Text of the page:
Quirks & Quarks

Evolution and Alzheimers

As humans became longer-lived, new mutations in important genes have appeared that protect against dementia and other diseases of old age.

Gene variants that protect against dementia are recent mutations

The Favorite by Georgios Jakovidis
We tend to think of diseases like Alzheimer's and dementia, and other age-related degenerative diseases, as dysfunctions that prevent us from having a normal, healthy old age. But that turns out to be the wrong way to think about these conditions, from an evolutionary perspective.

In fact, a healthy old age is a biological oddity, and is only enabled in humans by fairly recently acquired mutations that have cropped up in the human lineage. Dr. Ajit Varki, Distinguished Professor of Medicine and Cellular & Molecular Medicine and the Centre for Research and Training in Anthropogeny, at the University of California, San Diego, and a team of colleagues, have found that many of the gene variants that are most protective against age-related dementia and other diseases are newly evolved in humans. On the other hand, those variants that are associated with the greatest risk are more similar to those in chimps and other more distant relatives.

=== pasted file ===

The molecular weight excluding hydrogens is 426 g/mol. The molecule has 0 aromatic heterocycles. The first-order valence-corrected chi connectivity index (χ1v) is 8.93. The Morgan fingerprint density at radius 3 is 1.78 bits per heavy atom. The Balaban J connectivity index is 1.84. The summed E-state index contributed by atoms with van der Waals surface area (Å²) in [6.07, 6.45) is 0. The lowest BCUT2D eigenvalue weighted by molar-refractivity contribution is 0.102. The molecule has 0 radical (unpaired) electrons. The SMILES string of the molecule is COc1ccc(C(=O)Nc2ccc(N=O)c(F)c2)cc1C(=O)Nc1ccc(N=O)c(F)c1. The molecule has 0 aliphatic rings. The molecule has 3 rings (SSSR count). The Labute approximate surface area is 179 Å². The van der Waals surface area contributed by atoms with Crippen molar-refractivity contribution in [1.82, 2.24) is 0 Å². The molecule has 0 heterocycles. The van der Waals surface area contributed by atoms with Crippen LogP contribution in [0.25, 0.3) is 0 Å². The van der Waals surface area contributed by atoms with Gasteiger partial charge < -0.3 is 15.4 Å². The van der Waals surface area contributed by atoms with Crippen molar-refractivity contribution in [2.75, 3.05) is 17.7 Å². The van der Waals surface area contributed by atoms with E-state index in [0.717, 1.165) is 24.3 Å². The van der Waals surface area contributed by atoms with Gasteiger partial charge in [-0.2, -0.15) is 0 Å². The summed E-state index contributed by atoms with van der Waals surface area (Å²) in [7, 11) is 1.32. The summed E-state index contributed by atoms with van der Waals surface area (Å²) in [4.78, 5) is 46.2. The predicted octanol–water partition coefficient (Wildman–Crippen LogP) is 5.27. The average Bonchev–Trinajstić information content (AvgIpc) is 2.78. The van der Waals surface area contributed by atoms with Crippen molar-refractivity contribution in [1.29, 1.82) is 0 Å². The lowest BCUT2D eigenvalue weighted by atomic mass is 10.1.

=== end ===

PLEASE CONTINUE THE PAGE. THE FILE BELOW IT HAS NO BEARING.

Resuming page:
Dr. Varki suggests that this is part of the evolutionary response to our extended post-reproductive life, which is thought to be a selective advantage for raising grandchildren.

Related Links

- Paper in PNAS
- UCSD release
Science news article
- NPR story